The Wisconsin Territorial census of 1846:

The next Wisconsin territorial census after 1842 was officially enumerated on June 1, 1846. The record of Mequon’s various Bonniwell families begins on the third line of page 43 of the Washington county schedules:

For full citation, see note 2, below; image lightly tinted. Click to open larger image in new window.

For our purposes today, the key “heads of families” and their households begin on line 3. They are the households of:

• W. T. Bonniwell . . . . .  2 males, 4 females
• Eleanor Hyde. . . . . . . .3 males, 2 females
• C Bonniwell. . . . . . . . . 3 males, 5 females
• P. Moss. . . . . . . . . . . . . 1 male, 1 female
• J. Bonniwell. . . . . . . . . 5 males, 4 females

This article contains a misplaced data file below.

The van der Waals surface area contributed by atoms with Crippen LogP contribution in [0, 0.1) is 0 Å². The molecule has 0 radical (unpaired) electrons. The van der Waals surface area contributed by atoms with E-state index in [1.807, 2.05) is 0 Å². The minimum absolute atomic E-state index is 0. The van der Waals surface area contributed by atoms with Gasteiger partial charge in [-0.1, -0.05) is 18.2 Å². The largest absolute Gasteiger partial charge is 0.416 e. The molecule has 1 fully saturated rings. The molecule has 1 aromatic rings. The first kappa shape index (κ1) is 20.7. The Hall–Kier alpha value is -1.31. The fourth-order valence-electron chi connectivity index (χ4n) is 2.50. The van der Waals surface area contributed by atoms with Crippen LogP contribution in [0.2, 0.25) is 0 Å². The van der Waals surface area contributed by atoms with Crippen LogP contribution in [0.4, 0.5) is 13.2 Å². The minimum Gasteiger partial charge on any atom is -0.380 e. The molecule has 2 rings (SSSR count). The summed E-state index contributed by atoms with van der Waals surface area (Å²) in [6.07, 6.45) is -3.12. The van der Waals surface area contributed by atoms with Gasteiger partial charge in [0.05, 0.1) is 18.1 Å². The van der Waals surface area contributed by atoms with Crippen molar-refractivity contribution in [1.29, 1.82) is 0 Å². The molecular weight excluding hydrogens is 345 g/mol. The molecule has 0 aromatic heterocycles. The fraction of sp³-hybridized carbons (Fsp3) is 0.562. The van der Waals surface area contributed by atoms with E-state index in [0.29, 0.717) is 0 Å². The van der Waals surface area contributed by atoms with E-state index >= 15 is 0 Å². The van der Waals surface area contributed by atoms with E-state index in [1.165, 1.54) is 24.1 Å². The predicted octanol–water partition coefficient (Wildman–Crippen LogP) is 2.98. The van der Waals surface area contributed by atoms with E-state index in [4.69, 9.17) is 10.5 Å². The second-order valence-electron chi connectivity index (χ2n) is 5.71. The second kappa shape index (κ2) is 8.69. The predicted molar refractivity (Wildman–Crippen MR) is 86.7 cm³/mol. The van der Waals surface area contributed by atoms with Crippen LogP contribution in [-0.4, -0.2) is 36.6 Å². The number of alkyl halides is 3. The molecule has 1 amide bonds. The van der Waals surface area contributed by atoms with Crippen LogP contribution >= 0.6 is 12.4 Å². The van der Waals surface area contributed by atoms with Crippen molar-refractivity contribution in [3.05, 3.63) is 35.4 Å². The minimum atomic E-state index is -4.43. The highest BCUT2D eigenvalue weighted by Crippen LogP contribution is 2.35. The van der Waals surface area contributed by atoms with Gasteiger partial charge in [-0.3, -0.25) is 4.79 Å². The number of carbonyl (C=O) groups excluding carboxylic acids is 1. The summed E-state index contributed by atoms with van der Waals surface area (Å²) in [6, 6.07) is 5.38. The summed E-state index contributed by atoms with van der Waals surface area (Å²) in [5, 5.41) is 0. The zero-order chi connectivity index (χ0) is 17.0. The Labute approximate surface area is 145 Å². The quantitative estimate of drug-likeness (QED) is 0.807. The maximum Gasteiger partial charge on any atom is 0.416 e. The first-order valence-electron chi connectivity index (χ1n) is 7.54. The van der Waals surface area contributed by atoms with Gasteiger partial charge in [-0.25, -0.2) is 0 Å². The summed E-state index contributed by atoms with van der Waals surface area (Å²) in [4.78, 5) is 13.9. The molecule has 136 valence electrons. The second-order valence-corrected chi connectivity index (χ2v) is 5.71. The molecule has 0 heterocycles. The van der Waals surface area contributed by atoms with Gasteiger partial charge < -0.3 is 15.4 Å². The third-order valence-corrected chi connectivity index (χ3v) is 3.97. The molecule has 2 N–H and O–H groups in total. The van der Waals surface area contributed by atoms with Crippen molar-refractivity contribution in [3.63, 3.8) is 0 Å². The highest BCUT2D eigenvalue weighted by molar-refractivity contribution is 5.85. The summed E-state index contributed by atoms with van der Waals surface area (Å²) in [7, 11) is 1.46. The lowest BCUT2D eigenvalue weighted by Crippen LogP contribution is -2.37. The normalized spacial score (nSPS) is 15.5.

• G. Bonniwell. . . . . . . . 2 males, 3 females
• H. Bonniwell. . . . . . . . 1 male, 3 females

We see that by mid-1846 there were seven Bonniwell family households in Mequon’s “Bonniwell Settlement.” Five were headed by Bonniwell sons: William T., Charles, James, George and Henry, and another by Bonniwell brother-in-law Philip Moss. And Matriarch Eleanor (Hills Bonniwell) Hyde still led her own substantial household.

Who’s who in 1846?

As we noted in our discussion of the 1842 territorial census, identifying “who’s who?” in each family takes some guesswork, and the identifications are never 100% certain. But let’s try and make some educated guesses about who is living with whom in each of the 1846 Bonniwell family households. Let’s start with the families of the Bonniwell sons: